June 9 will be the official date for ending the long boycott between Iraqi Kurdistan Regional Government (KRG) President Massoud Barzani and federal government President Nouri al-Maliki.
According to his media adviser Ali al-Mousawi, Maliki will visit Erbil after having accepted a Kurdish invitation that will hopefully end the long dispute over the distribution and management of resources in the country.
Both the federal and regional governments have to form seven official committees before the visit, and their work will be supervised by Maliki and KRG Prime Minister Nechirvan Barzani. A source close to Maliki’s office said that the committees’ mission is to “reach technical suggestions to resolve the pending problems between both sides.”
The seven committees will begin their work simultaneously with Maliki’s visit to Erbil.
The committees include one for the conclusive revision of the federal budget, one for the revision of the oil and gas draft law, a joint security committee for disputed regions listed in Article 140, a joint committee to follow up on parliamentary work, a joint committee to follow up the work between Baghdad and Erbil and a committee to oversee the border crossings and airports.
An informed political source, speaking on condition of anonymity, said, “We have reached an agreement regarding the committees during President Barzani’s latest visit to Baghdad.”
The Kurdish politicians are clearly optimistic regarding Maliki’s visit this time. Shareef Suleiman, a Kurdish MP in the Iraqi parliament, told Al-Monitor, “The visit will pave the way for solving the accumulated problems between both sides. I believe that it is in the interest of both Iraq and the Kurdistan region, as well as in the interest of the whole political process.”
However, Suleiman emphasized the need to “take practical measures for the solution and begin immediately with the serious steps aimed at solving the problems between both sides.”
The disputing parties in Baghdad and Erbil agreed in May to “amend the current general budget law; settle the issue of the law on oil and gas and the Tigris and Jazeera operations commands; redraw the disputed administrative frontiers once again; compensate people affected by the chemical attacks on the Kurdish areas under former President Saddam Hussein; and appoint representatives of both parties for cooperation and information exchanges.”
The declaration of the formation of the seven committees came only a few hours after the Iraqi government announced Maliki’s visit to Erbil, in response to Barzani’s invitation. Moreover, a meeting for the federal cabinet will be held.
The Islamic Dawa Party believes that Maliki’s chairing of the cabinet session in Erbil is very important, especially because it could alter his supporters’ negative attitudes and belief that the Kurdistan region is outside Baghdad’s control.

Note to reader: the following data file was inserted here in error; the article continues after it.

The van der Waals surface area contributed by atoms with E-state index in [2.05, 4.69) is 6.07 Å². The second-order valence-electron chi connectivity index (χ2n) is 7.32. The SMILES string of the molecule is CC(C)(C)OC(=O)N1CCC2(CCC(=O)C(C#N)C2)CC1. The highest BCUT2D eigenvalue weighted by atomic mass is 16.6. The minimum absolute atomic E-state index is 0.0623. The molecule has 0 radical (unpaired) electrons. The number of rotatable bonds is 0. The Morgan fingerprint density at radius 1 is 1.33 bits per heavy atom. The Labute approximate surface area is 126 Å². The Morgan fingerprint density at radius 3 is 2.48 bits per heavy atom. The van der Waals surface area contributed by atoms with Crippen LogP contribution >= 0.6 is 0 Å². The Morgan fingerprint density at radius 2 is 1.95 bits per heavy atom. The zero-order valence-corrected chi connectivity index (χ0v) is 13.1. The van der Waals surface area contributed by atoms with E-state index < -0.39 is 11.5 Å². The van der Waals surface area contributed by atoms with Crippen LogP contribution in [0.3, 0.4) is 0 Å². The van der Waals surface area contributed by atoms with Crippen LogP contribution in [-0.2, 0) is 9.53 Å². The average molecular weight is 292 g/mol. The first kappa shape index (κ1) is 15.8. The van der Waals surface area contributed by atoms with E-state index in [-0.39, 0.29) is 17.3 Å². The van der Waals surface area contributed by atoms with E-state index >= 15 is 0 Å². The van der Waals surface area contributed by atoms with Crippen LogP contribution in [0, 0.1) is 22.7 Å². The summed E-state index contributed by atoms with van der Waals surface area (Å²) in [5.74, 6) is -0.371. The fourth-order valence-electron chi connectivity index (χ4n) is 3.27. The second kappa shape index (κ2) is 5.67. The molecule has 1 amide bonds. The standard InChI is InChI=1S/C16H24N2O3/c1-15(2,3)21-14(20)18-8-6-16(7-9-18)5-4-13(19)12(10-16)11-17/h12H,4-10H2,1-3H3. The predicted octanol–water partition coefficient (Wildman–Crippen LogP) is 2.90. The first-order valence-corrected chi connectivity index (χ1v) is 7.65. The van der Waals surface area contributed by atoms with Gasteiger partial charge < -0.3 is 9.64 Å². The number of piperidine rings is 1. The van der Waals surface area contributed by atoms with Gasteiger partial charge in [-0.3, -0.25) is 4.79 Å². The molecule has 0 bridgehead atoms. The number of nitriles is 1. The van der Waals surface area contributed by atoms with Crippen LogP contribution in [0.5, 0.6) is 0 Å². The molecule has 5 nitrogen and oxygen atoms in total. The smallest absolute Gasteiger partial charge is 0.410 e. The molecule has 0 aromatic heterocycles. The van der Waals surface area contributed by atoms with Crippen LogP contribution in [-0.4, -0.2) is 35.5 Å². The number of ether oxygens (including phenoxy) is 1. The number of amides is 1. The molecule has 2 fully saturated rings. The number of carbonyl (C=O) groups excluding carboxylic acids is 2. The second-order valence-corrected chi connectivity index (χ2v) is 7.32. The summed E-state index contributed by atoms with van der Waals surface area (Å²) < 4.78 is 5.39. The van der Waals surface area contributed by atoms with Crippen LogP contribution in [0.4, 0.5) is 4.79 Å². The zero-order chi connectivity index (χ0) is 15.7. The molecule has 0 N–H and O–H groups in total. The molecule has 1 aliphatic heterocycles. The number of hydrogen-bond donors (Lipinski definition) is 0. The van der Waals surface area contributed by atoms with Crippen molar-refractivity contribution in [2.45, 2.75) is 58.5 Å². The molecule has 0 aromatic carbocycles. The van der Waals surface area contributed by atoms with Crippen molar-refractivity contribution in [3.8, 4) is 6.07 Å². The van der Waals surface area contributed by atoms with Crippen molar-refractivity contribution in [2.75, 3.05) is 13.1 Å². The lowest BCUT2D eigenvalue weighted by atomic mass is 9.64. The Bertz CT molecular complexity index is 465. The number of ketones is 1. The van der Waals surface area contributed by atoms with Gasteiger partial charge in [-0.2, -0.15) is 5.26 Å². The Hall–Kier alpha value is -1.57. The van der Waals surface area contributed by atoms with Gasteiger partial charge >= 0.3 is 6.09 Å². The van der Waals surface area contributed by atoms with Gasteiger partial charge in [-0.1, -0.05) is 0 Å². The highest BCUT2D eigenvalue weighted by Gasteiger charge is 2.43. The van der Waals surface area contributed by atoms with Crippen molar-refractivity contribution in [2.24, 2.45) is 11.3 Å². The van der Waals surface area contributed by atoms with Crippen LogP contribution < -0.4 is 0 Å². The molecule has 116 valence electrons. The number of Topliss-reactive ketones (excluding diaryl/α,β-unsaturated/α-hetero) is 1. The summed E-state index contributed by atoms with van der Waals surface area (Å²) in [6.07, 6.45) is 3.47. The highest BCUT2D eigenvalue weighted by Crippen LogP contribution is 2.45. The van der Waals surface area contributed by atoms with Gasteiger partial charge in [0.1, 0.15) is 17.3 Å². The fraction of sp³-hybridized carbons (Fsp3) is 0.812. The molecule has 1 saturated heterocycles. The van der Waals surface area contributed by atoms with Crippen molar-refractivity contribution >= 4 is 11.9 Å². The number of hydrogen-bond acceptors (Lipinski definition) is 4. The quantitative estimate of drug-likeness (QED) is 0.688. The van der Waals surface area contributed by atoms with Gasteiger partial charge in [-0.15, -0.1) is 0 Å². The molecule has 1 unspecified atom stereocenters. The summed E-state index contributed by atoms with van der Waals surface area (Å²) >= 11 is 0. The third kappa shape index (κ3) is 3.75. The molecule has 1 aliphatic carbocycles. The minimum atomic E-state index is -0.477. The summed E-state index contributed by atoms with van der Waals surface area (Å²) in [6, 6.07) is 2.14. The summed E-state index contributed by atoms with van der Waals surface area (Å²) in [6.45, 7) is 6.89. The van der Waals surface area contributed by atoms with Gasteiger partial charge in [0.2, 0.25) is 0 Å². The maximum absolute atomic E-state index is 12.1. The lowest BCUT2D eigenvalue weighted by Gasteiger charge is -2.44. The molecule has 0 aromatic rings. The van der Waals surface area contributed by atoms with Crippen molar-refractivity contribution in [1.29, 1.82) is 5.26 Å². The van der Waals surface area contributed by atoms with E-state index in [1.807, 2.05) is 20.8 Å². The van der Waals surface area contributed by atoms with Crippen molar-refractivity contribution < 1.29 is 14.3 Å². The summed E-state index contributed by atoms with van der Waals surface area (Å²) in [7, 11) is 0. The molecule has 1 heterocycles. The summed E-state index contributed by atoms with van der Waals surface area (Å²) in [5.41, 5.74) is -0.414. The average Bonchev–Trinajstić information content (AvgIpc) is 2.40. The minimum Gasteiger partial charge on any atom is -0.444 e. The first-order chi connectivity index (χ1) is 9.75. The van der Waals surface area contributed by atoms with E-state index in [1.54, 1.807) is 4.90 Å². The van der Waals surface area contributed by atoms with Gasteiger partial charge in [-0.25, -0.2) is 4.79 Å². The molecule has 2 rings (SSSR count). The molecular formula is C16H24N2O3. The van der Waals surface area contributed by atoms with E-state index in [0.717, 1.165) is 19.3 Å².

On the other hand, the Kurds believe that the real problem between Baghdad and Erbil is not related to where the meeting will be held. In fact, they think that the crisis goes much deeper and touches on an intense dispute over the way to manage the country, especially because of Maliki’s centralization policies. But the optimism of Baghdad and Erbil is not enough to move forward.
There are major deeply rooted and complicated problems related to an old dispute over power, interests and conflicting views in this regard.
Serious political crises have ended in the past with talks about agreements and terms for a solution. However, they have gone without implementation for several years, especially regarding the distribution of national resources, the settlement of the legal situation of Kirkuk and the demarcation of borders between the provinces.
However, this time, there is a difference in the political circumstances surrounding Maliki’s visit, thus making it special for several reasons. Perhaps the first reason is its timing, given that Maliki desperately needs to take practical measures that portray him as a president seeking a solution, in contrast to his opponents’ claims that he has been causing insoluble crises ever since he took power.
Another reason that seems important to some Shiite communities is related to the fact that the security and political crisis, which escalated in May and resulted in the killing and wounding of around 400 people, puts the governing Shiite parties in an unenviable situation.
They are seen as the only side involved in the failure. For this reason, it was necessary to take quick measures to prevent the critical situation affecting these political forces, including Maliki’s Islamic Dawa Party, from worsening.
Moreover, the scheduled meeting is highly important since Maliki needs to protect the Shiite-Kurdish alliance now more than ever, especially after the deterioration of the situation with the Iraqi Sunnis with the outbreak of the protests in Ramadi at the end of 2012.
Ali Abel Sadah is a Baghdad-based writer for both Iraqi and Arab media. He has been a managing editor for local newspapers as well as a political and cultural reporter for more than 10 years.
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